Mis dos mujeres
Music: Francisco Asenjo Barbieri
Text: Luis Olona

Luis Alvarez / Francesco Calero / Ruth Delaria
Luis Álvarez and his "two wives", Francesco Calero and Ruth Delaria

reviewed by Christopher Webber


Cast: "Cupido" Blas - Juan Manuel Cifuentes; La Condesa - Francesca Calero; Don Diego - Luis Álvarez; Inés - Ruth Delaria; Don Gaspar - Miguel Solá; El Notario - David Gómez Montiel; Don Félix - Alejandro Roig; Madre Angustias - Elisenda Rivas; El Regidor - Carlos Belicias; Júpiter - Voz Grabada

Ensamble Instrumental de Madrid, Coro G.G.C. (d. Miguel Periáñez), Conductor - Carlos Cuesta; Director - Francisco Matilla. Executive Producer Concerto XXI Producciones - Fernando Poblete
Recorded 7th November 2003, Teatro del Bosque de Móstoles

[ Concerto XXI]
TT = c 142' + 13' documentary


In his recent interview Francisco Matilla spoke of the strength of zarzuela's back catalogue, and the limited use to which it has been put. His Ópera Cómica de Madrid's work in unearthing forgotten works and bringing them back to the stage - without national funding support - has made the company a beacon light on the arts scene since 1985. Their revival of Francisco Asenjo Barbieri's three-act zarzuela grande Mis dos mujeres ("My Two Wives") proves Matilla's point as to the quality of the lost treasure, and demonstrates that lack of money need be no bar to creativity.

The 18th century, aristocratic plot is simple. To keep his union with the Contesa de Segura secret, Don Diego goes through a bogus marriage to his innocent cousin, convent-educated Doña Inés - much to everyone's discomposure, not least Inés's faithful admirer Don Félix. Everything goes classically wrong before ending romantically right, and Luis Olona's elegant libretto offers his composer a balance of sentiment and comedy which was right up Barbieri's street. Mis dos mujeres (1855) was a staging post on the road between Jugar con fuego (1851) and the masterly Pan y toros (1864), but proves to be a fine zarzuela in its own right.

Barbieri's distinctive vein of comedy - more Donizetti than Rossini, but with its own citric, Spanish zest - emerges in many of the 15 numbers, notably two diamond-sharp choral gems for the Convent Girls in Act 3, wittily counterpointing pious surface with lusty depths. Yet his score also boasts plenty of effective lyricism for the two principal couples. Inés's pivotal Romanza at the climax of Act 2's confusion is specially effective in painting both her amorous anguish and innocence as to its cause, both flagged up by a long, sweet introduction with cello solo which is not without its own dusting of comedic spice. Indeed Barbieri's sure sense of theatre is plain at every point, in a work which delights by its deft mixture of serious flippancy. In this he marks out the territory which zarzueleros down to Pablo Sorozábal were to make their own, a ground leased out in our own time to Madrid filmmaker Pedro Almodóvar.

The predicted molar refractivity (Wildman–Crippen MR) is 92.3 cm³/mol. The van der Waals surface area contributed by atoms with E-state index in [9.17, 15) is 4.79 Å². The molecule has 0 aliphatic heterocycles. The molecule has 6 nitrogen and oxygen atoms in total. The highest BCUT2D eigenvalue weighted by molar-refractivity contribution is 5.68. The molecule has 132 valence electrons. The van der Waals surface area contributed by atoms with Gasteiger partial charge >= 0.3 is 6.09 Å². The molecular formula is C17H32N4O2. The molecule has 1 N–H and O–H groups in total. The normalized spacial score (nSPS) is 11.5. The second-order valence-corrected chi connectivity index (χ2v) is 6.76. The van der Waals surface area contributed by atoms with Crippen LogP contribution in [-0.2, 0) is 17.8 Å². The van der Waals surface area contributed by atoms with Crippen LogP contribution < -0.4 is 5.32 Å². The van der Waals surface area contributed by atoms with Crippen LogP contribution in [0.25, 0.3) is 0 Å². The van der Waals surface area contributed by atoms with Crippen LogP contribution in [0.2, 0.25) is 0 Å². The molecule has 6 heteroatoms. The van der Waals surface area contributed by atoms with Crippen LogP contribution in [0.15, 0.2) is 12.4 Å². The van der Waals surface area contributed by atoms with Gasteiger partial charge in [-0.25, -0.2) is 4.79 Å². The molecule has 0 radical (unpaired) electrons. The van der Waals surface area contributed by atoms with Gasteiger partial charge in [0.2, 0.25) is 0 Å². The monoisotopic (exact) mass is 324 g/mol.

"Music Master" Don Diego (Luis Alvarez) tangles with the Convent Girls (Act 3)
"Music Master" Don Diego (Luis Álvarez)
tangles with the Convent Girls (Act 3)

Matilla's beautifully prepared production pays the work the compliment of letting it stand on its own two feet. His invention of a renegade Cupid from Baroque Opera, to take the role of the comic servant Blas, is a stylised device to frame the action, as well as offering Matilla the chance to make a neat point about the relative under-estimation of La Zarzuela compared against her older sister La Ópera. Cupid's initial bafflement - he has to be helped to understand his role by a modern stage manager - is dissolved in gradual identification with the reality of the zarzuela world, a process marked by a "fall" from operatic recitative to the spoken word, though in the end "Love Reigns" as securely as at the opera itself. The device is only incidentally amusing, but dramatically telling.

Sets and lighting are simple, costuming rich but neutral, all of which serves to place the weight where it should be - on music, text and performance. And Matilla's cast do not let him down. Luis Álvarez is a tower of actor-singer strength in the central role of the unwilling pseudo-bigamist, and the other principals are well up to his standard. Despite some loose moments of ensemble, inevitable in live performance, Carlos Cuesta's musical preparation is on a level with Matilla's staging. Choral and orchestral work is uniformly good, with special praise due for Eduardo del Río's cello solo in Act 2.

This is tastefully superimposed on the stage action, in just about the only visual adornment to a functional DVD presentation which presents the stage action penny-plain. Sound quality is good. Extras include a rehearsal montage on location at Móstoles' Teatro del Bosque, cross-cut with interviews featuring Matilla and Ópera Cómica's producer, Fernando Poblete. The booklet has a full introduction and synopsis, plus an in-depth article on the music of Mis dos mujeres and its place in the composer's work by leading Barbieri scholar Emilio Casares Rodicio. Mis dos mujeres is very highly recommended to anyone who warms to the tiny 19th century repertoire hitherto available on disc, and wishes to sample one of its hidden treasures.

© Christopher Webber 2004


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Francisco Matilla interview
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